Referring Students in Distress
Something that might come up in the classroom environment or through in-person contact during office hours are disclosures of distress from students. The following suggestions are one way to support students in distress. If you already have a protocol that works for you, stick with that. But if you are uncertain what to do in cases of student distress, try the following approach of observe, engage, and refer. These three steps are taken directly from the TATP guide Supporting Students in Distress: Guidelines for Teaching Assistants at the University of Toronto.
Given that mental health and well-being of students is a shared responsibility of all campus community members, it is important that you become aware of how to identify warning signs, how to assist students who are in distress, and how to effectively refer them to various University of Toronto services and resources. There are people and services on campus to assist you in dealing with distressed students. Common reasons for consulting include determining the seriousness of a situation and how quickly it needs to be addressed.
Observe: What to Look For: Observing and recognizing when a student is in distress may be relatively straightforward when the signs are obvious. But when the signs are more subtle, it is more difficult, and you may feel reluctant to intervene. In such cases, you can look for a number of indicators in a student’s thoughts, feelings, actions, and academics.
Engage: What to Say: Regardless of our individual roles on campus, any one of us may have the opportunity to help prevent a student from finding themselves in crisis. As a TA, you may be in a unique position to help a student in distress. The question “Are you OK?” can be a simple and powerful way to start a conversation with a distressed student. Although you cannot reasonably be expected to solve the student’s problems, simply asking the student if you can help or if you can connect them to someone that they know can be very beneficial.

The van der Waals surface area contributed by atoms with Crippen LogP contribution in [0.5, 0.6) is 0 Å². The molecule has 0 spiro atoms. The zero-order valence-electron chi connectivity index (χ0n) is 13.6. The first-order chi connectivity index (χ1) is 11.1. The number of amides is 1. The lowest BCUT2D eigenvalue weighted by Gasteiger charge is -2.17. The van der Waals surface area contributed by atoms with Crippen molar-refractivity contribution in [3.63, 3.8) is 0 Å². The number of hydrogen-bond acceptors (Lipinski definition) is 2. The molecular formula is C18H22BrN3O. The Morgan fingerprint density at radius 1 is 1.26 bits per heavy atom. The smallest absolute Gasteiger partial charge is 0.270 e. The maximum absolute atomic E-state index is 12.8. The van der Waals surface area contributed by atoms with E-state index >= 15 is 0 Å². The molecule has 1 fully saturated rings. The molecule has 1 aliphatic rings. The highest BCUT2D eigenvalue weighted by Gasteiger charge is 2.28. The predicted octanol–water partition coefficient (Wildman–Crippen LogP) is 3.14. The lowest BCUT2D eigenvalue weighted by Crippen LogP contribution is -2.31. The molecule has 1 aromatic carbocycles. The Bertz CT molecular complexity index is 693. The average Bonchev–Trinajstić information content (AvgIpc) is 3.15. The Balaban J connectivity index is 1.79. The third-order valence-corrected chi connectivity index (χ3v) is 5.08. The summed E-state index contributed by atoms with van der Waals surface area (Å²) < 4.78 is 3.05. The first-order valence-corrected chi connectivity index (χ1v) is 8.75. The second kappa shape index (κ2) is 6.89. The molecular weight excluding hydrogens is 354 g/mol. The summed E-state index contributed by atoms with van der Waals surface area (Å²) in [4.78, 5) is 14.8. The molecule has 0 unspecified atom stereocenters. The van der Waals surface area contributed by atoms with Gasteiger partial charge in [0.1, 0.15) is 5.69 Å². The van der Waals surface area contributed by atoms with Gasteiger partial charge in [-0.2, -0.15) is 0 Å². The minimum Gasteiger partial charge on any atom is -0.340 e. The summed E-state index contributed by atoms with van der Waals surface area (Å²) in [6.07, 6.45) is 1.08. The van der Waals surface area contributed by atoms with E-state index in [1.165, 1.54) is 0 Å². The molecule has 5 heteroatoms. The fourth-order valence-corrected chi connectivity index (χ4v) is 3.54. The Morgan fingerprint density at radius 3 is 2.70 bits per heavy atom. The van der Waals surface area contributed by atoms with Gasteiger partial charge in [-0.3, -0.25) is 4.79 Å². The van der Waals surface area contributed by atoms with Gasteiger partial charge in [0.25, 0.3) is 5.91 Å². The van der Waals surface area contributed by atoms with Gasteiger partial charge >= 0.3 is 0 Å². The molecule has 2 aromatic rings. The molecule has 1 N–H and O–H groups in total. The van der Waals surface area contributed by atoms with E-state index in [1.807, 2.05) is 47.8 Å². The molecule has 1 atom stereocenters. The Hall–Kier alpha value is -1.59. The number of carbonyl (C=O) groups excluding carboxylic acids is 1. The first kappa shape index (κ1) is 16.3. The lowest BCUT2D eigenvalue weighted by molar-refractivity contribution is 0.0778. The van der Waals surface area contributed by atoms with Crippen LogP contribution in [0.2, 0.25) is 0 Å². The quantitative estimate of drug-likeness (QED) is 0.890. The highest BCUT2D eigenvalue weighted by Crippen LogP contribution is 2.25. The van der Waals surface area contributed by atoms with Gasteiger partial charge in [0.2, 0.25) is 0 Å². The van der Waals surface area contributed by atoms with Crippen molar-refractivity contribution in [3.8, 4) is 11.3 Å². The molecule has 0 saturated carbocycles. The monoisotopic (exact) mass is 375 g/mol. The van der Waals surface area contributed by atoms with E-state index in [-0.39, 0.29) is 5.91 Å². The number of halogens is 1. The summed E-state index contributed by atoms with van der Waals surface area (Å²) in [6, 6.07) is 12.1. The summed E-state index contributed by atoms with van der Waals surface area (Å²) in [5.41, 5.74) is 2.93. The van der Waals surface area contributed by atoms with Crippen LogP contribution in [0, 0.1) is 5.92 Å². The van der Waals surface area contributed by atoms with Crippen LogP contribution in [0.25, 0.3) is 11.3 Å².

Refer: What to Do: There may be any number of circumstances in which it would be appropriate for you to refer a student for help. In such cases, help the student to explore sources of possible support. If you have any printed resources, offer those to the students to take away and have on hand for later. You can also offer to contact a resource, using the guide listed above, while the student is still in your office or to walk to the resource office with them.
Discerning the Urgency of a Situation: It is important that you are able to recognize when the situation needs more immediate attention than referring a student. If a student is expressing signs of distress, without posing a risk to self or others, a referral is a good course of action. If the issue seems more urgent, for example the student needs help but there does not seem to be imminent danger, you should contact the Crisis Response Team at 416-946-7111. Some signs of urgent distress may include: passive talk about harm to self or suicide (without a plan in place), expression of hopelessness, significant disturbances in thinking, or aggressive or impulsive behaviour. You may also be faced with emergency situations of student distress. Some signs of emergency distress include: talking about a plan to harm self or others, disruptive behaviour that seems out of control, or a situation that feels threatening or dangerous.
Follow Up: After a few days, follow up with the student to see how they are doing. This does not need to be an invasive set of questions, but can be something as simple as “It was great to see you back in class today. How have things been going since we last chatted?” Remember, however, that as a teacher, you are not trained, obliged, or allowed to act in the capacity of a counsellor, so know your own personal boundaries and talk to the disclosing student about their preferred boundaries as well if possible. If you are unsure about what the boundaries are, you are not alone. Knowing how much or how little to say to a student or disclose about your own similar experiences can be tricky.